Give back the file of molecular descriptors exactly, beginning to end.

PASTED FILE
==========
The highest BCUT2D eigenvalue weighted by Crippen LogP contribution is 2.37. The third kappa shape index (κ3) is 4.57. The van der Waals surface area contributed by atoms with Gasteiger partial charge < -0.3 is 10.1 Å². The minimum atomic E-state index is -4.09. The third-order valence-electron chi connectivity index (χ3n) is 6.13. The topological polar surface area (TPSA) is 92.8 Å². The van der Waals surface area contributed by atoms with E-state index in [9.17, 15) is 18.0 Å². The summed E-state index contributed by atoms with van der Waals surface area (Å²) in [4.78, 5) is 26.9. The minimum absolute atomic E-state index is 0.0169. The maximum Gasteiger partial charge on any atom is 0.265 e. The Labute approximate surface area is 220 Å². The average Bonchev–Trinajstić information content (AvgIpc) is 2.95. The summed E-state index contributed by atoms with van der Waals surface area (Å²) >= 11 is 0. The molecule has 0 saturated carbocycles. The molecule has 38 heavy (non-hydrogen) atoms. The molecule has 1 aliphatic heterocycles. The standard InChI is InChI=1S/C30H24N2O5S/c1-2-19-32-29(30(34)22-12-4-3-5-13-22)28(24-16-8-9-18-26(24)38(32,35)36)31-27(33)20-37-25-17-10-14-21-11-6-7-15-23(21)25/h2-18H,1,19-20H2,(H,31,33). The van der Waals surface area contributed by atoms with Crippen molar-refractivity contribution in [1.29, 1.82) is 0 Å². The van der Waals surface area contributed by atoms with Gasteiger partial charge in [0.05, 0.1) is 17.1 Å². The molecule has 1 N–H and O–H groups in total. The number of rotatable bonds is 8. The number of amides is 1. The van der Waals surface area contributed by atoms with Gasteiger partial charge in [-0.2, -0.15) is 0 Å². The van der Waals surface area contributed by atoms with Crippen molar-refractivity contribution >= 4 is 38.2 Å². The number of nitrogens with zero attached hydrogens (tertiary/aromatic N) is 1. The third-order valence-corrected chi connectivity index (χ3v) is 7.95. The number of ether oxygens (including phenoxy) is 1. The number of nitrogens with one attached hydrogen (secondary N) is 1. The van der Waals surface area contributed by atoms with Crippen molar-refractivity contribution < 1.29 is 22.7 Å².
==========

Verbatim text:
The highest BCUT2D eigenvalue weighted by Crippen LogP contribution is 2.37. The third kappa shape index (κ3) is 4.57. The van der Waals surface area contributed by atoms with Gasteiger partial charge < -0.3 is 10.1 Å². The minimum atomic E-state index is -4.09. The third-order valence-electron chi connectivity index (χ3n) is 6.13. The topological polar surface area (TPSA) is 92.8 Å². The van der Waals surface area contributed by atoms with E-state index in [9.17, 15) is 18.0 Å². The summed E-state index contributed by atoms with van der Waals surface area (Å²) in [4.78, 5) is 26.9. The minimum absolute atomic E-state index is 0.0169. The maximum Gasteiger partial charge on any atom is 0.265 e. The Labute approximate surface area is 220 Å². The average Bonchev–Trinajstić information content (AvgIpc) is 2.95. The summed E-state index contributed by atoms with van der Waals surface area (Å²) >= 11 is 0. The molecule has 0 saturated carbocycles. The molecule has 38 heavy (non-hydrogen) atoms. The molecule has 1 aliphatic heterocycles. The standard InChI is InChI=1S/C30H24N2O5S/c1-2-19-32-29(30(34)22-12-4-3-5-13-22)28(24-16-8-9-18-26(24)38(32,35)36)31-27(33)20-37-25-17-10-14-21-11-6-7-15-23(21)25/h2-18H,1,19-20H2,(H,31,33). The van der Waals surface area contributed by atoms with Crippen molar-refractivity contribution in [1.29, 1.82) is 0 Å². The van der Waals surface area contributed by atoms with Gasteiger partial charge in [0.05, 0.1) is 17.1 Å². The molecule has 1 N–H and O–H groups in total. The number of rotatable bonds is 8. The number of amides is 1. The van der Waals surface area contributed by atoms with Gasteiger partial charge in [-0.2, -0.15) is 0 Å². The van der Waals surface area contributed by atoms with Crippen molar-refractivity contribution >= 4 is 38.2 Å². The number of nitrogens with zero attached hydrogens (tertiary/aromatic N) is 1. The third-order valence-corrected chi connectivity index (χ3v) is 7.95. The number of ether oxygens (including phenoxy) is 1. The number of nitrogens with one attached hydrogen (secondary N) is 1. The van der Waals surface area contributed by atoms with Crippen molar-refractivity contribution < 1.29 is 22.7 Å².